You need to make sure it is eating. I know it sounds rough, but you need to make sure that it's head goes into the food (possibly by pushing it hmm.png), and then you need to act like a mama hen might. 'Peck' at the food with your finger while making clucking sounds. You can look up a 'mama hen teaching her chicks to eat' video on YouTube. Do what the mother hen would do. Drop a little food in front of the chick and 'peck' it. If it still won't eat, try to feed it some hard boiled egg yolk

After it eats, when the other chicks get home, make sure the brooder is big enough that the other chicks have other things to do than peck. Maybe hot glue some Popsicle sticks together and make a perch.

You can play the radio with soothing music for The chick in the meantime, and just spend a little extra time with it.

Try this to help its legs:

Good luck!
Edited by peopleRanimals2 - 4/18/16 at 10:21am
post #3 of 6
Thread Starter 

First of all, thank you for the help. 


I have tried to poke its beak into the food with no luck. I am going to go and make it some hard-boiled yolk next. 


Unfortunately, while much better, it still sits mostly on its haunches rather than standing like a chick should. (I've been watching the chicks at school all day, so I'd have a better comparison.) It *can* stand upright now, but chooses not to most of the time. When I help it and make it "train," it acts as if (maybe) one leg is a bit sore, although it just pulls it up. It doesn't yell or anything. 


It also doesn't scratch yet, or peck at things. For awhile, I wondered if its mouth even could open. It makes all of its sounds without opening the mouth at all.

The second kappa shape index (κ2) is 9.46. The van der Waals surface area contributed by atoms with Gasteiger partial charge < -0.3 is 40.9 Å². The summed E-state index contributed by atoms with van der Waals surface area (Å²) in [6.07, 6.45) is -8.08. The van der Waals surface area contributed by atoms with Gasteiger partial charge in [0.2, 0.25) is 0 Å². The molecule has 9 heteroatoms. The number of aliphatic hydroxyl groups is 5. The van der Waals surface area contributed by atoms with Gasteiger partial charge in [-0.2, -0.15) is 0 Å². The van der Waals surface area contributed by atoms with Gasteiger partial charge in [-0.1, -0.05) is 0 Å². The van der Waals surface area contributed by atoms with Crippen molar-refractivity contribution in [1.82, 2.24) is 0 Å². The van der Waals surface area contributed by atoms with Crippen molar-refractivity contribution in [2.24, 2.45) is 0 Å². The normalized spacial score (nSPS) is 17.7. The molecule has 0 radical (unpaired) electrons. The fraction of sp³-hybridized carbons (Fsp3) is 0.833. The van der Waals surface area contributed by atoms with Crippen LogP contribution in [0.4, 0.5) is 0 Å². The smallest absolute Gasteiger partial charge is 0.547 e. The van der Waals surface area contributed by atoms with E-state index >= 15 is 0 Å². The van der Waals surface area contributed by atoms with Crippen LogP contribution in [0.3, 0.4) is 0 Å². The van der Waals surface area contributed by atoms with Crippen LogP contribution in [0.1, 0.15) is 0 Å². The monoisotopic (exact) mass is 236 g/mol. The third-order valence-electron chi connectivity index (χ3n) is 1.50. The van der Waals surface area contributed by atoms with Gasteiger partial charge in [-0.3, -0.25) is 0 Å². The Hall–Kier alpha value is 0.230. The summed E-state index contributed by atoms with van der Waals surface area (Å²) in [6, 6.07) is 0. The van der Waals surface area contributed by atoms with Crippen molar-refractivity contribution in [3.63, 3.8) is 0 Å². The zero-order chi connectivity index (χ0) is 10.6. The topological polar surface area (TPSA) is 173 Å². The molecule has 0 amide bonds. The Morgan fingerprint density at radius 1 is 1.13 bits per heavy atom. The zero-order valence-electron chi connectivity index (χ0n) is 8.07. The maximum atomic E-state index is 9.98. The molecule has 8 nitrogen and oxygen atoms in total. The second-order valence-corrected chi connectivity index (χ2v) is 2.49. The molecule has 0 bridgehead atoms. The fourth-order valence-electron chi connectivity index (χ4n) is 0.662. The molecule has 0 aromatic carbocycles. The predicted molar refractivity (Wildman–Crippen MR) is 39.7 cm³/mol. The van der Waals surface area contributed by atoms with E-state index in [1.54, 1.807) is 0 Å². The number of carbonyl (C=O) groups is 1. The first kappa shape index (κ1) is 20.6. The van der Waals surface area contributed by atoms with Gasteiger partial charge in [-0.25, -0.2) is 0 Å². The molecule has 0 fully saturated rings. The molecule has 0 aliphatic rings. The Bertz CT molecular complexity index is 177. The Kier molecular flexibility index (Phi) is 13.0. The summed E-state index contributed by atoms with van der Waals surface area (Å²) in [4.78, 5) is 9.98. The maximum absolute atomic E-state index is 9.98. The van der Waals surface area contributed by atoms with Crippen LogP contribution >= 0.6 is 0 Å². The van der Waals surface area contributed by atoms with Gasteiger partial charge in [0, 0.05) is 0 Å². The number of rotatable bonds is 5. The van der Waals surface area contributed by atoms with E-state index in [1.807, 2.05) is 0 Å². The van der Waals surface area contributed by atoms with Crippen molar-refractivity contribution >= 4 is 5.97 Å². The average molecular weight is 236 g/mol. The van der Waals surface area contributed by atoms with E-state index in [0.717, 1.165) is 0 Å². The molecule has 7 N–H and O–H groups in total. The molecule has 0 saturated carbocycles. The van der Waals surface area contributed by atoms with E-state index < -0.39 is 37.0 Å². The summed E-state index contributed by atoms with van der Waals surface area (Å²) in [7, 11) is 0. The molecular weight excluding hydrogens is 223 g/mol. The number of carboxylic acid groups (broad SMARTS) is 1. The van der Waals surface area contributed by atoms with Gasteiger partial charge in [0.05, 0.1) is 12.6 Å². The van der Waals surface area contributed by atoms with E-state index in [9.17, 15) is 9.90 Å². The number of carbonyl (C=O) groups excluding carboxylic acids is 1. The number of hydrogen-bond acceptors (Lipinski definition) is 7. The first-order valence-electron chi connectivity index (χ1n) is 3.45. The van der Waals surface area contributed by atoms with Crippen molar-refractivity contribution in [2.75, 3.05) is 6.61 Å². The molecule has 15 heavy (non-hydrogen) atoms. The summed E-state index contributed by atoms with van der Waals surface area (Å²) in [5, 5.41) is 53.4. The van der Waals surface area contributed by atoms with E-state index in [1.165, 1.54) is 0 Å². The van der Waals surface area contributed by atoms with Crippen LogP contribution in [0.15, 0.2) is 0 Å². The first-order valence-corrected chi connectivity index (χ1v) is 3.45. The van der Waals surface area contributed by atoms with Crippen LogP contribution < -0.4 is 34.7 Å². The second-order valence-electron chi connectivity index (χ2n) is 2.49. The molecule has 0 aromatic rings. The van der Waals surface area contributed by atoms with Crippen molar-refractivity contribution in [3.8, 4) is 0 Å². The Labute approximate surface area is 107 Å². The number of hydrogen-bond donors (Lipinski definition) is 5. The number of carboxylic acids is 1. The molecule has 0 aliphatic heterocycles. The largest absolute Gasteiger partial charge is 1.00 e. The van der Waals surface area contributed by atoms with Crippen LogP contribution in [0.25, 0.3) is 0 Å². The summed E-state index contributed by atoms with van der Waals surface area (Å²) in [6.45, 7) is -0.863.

OTOH, it actually seems as if its starting to like being held and "preened" by me. It's really going to make me sad if this little things passes. :-(


It still has some dried egg goo on it from hatching. Since it is near its behind, should I soak that off with warm water? 



post #4 of 6
How old is this chick? chicks usually don't open their mouths to make normal cheeping sounds. (not the "Put me down now!" Sounds). For the egg goo, it is a good idea to take a Q tip dipped in warm water, and gently remove any residue on its fuzz. It would help if you could post a picture of how the chick is sitting most of the time. If you are touching its legs, trying to make it stand, it will naturally pick up its legs. Did it eat the egg? If you put in a stuffed animal, it will give the chick something to explore, be interested in, cuddle up to, and peck at. One of my chicks had splayed leg, and it pretty much just ate, drank, and slept. When I put in a stuffed bear, it perched on it, was pecking at it, and it also decreased the pecking that that chick was doing at the others. I think a stuffed animal would help, even if you only had it in the brooder while you were there. I can't help you with the fact that it doesn't want to stand, but it would help if you posted a picture of its legs. I hope this helps, and good luck with your chick!
Edited by peopleRanimals2 - 4/19/16 at 3:30am
post #5 of 6
Thread Starter 

Unfortunately, the little chick passed away this morning. It was doing so much better ... and then it wasn't. :-(


I do appreciate the help. It made me feel as if I were doing what I could. 

post #6 of 6
Aww. RIP. At least it was happy and comfortable.